• Example: For any taxes  Ways and Means
house rules committee
House Rules Committee
  • Police Authority of the House of Representatives.
  • Manages the flow of bills for the full house by scheduling their consideration.
  • In the Senate… Majority House Leader takes on this role.
select committees
Select Committees
  • Special groups… set up for specific purposes… for a limited period of time.
  • Members appointed by Speaker of the House or President of the Senate.
  • Usually chosen to conduct special investigations.
    • Example: Senate Watergate Committee 1973.
        • What was that guys name again? Which President?
          • O that’s right…. Nixon!
joint committees
Joint Committees
  • Members of Both Houses make these committees up.
    • Judiciary, Budget, Small Business, Veteran’s affairs.
  • Typically permanent groups that serve on a regular basis.
conference committees
Conference Committees
  • A bill has to be passed in identical form by both the Senate and the House….before it can go to the President.
  • A bill can pass in different forms during the first phase.
    • Conference committees are created to iron out the differences on the bills.
    • Compromise bill is created.
how a bill becomes a law

How a Bill Becomes a Law…

Bill Simulation Activity

bill simulation steps
Bill Simulation Steps
  • Assign Roles
    • 4 total committees
      • 2 for House
      • 2 for Senate
    • Two readers (1 for bill one, 1 for bill two.)
    • Speakers for bill one—3
    • Speakers for bill two—3
simulation continued
Simulation Continued
  • Bill is read to class
  • Split into four groups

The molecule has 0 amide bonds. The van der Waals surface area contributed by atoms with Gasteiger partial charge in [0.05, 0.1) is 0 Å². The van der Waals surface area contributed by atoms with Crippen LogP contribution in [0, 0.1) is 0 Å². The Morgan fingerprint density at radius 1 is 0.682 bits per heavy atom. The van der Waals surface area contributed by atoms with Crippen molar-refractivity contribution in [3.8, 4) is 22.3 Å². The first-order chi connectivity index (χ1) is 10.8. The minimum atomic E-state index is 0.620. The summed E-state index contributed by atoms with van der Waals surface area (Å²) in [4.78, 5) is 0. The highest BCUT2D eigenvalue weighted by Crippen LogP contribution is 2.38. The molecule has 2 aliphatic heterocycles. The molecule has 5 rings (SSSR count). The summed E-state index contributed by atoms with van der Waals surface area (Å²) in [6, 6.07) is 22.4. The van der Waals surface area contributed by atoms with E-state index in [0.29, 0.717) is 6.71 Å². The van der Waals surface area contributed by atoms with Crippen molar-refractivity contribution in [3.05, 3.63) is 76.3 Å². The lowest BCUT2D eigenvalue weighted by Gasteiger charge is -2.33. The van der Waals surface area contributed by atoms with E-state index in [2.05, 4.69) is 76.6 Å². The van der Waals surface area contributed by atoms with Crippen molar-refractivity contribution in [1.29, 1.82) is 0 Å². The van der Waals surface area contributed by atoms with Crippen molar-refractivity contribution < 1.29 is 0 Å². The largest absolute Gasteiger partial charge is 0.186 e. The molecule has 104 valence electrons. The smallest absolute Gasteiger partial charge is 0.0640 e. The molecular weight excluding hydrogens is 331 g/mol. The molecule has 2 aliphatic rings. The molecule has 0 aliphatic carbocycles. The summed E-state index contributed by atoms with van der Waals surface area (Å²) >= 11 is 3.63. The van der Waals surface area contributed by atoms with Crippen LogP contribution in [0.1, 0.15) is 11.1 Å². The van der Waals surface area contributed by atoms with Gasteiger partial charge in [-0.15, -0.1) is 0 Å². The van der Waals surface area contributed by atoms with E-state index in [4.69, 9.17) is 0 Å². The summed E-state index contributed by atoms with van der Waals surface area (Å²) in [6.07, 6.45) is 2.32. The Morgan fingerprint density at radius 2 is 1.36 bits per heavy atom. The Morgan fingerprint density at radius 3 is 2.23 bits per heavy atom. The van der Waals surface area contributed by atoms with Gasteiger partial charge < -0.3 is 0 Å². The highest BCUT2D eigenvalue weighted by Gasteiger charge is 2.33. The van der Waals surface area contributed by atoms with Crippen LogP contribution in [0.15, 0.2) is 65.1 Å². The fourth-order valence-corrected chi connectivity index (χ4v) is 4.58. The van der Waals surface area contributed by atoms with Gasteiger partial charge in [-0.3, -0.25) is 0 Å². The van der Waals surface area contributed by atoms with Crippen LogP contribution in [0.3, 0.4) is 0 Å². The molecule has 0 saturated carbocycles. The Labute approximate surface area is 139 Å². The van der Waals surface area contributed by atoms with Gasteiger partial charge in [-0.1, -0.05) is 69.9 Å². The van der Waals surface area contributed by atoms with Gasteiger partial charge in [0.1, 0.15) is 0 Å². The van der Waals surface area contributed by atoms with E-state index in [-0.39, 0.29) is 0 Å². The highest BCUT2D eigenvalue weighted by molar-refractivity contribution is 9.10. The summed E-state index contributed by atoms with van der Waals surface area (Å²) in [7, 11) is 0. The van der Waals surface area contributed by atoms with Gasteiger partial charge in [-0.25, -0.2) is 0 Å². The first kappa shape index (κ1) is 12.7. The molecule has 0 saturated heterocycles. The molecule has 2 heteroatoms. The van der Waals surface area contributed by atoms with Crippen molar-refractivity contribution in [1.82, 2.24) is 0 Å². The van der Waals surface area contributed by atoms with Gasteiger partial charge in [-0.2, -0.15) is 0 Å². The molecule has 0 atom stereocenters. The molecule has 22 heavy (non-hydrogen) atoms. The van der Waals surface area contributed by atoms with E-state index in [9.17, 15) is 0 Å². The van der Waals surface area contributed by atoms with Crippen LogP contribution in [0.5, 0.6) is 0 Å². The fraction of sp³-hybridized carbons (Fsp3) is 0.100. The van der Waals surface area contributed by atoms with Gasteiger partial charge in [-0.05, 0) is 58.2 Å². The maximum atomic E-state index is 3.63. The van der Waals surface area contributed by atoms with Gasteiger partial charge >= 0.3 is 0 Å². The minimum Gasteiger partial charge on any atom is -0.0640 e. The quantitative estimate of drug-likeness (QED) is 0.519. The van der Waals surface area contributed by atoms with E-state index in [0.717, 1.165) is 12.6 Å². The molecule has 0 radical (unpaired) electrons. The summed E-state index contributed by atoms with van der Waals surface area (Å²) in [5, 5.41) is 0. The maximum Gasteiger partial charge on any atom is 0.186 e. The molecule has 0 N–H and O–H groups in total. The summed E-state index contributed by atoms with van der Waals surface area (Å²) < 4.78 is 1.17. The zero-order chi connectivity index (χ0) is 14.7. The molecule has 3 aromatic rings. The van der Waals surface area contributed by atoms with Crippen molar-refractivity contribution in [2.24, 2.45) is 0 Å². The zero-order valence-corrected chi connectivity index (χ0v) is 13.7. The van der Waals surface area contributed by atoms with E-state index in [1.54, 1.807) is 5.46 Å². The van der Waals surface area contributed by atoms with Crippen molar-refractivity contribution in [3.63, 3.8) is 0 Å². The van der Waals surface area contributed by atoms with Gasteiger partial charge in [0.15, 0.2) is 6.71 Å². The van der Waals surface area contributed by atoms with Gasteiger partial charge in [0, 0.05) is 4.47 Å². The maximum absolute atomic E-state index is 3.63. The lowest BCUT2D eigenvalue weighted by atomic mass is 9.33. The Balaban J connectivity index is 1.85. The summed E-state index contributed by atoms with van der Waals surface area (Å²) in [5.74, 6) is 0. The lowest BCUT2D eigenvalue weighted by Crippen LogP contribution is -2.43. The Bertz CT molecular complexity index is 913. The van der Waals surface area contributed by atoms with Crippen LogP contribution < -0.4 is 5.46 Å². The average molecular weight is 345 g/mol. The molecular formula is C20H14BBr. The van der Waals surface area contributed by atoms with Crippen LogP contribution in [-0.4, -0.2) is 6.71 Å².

• Talk about the bills for 2-5 minutes.
  • Conduct hearings
    • Speakers testify about the bill.
    • Committee members ask one question of each speaker.
    • Vote on whether or note to proceed with the bill.
  • Mark up time.
    • Meet for 5 minutes to revise the bills to your liking.
simulation continued1
Simulation Continued
  • Reconvene
    • All house members come together
    • All Senate members come together.
    • Each side introduces their versions.
  • Floor consideration (yay/nay)
    • If bill doesn’t pass… it dies.
    • If it does pass… on to the Conference Committee we go.
  • Conference Committee
    • Nominate/vote on members (two from each group).
    • Work out the differences on the passed bills.
simulation steps continued
Simulation steps continued
  • Vote again
    • Conference Committee has one bill.
    • If it passes, it goes to the President who can:
      • Veto
      • Pass
      • Pocket Veto
      • Ignore it 10 days, and it automatically passes.
how a bill becomes a law house style
How a Bill becomes a Law…(House style)
  • 1st reading
  • Goes to a committee and then a subcommittee.
  • Reviewed
  • Back to full committee
    • Report favorably
    • Amend it
    • Unfavorably
    • Totally redo it
    • Pigeonhole (refuse to report it)
  • Placed on the calendar for floor debate
house passing a bill
House… passing a bill
  • Read a second time
  • Floor debate…. With a very strict time limit.
  • Voting
    • Voice vote
    • Standing vote
    • 1/5 quorum asks for a teller vote
    • Role-call vote
  • Read a 3rd time and signed by Speaker
  • Sent to Senate President
a bill in the senate
A Bill in the Senate…
  • Bill read
  • Given title
  • Referred to a Committee.
    • Called to floor by Majority Leader
  • Floor Debate…. Unlimited
    • Filibuster… only in the Senate
    • Cloture Rule…. Take 4/5 to end a filibuster
  • Conference Committee: smoothes out differences between the House and the Senate
  • Goes to Mr. P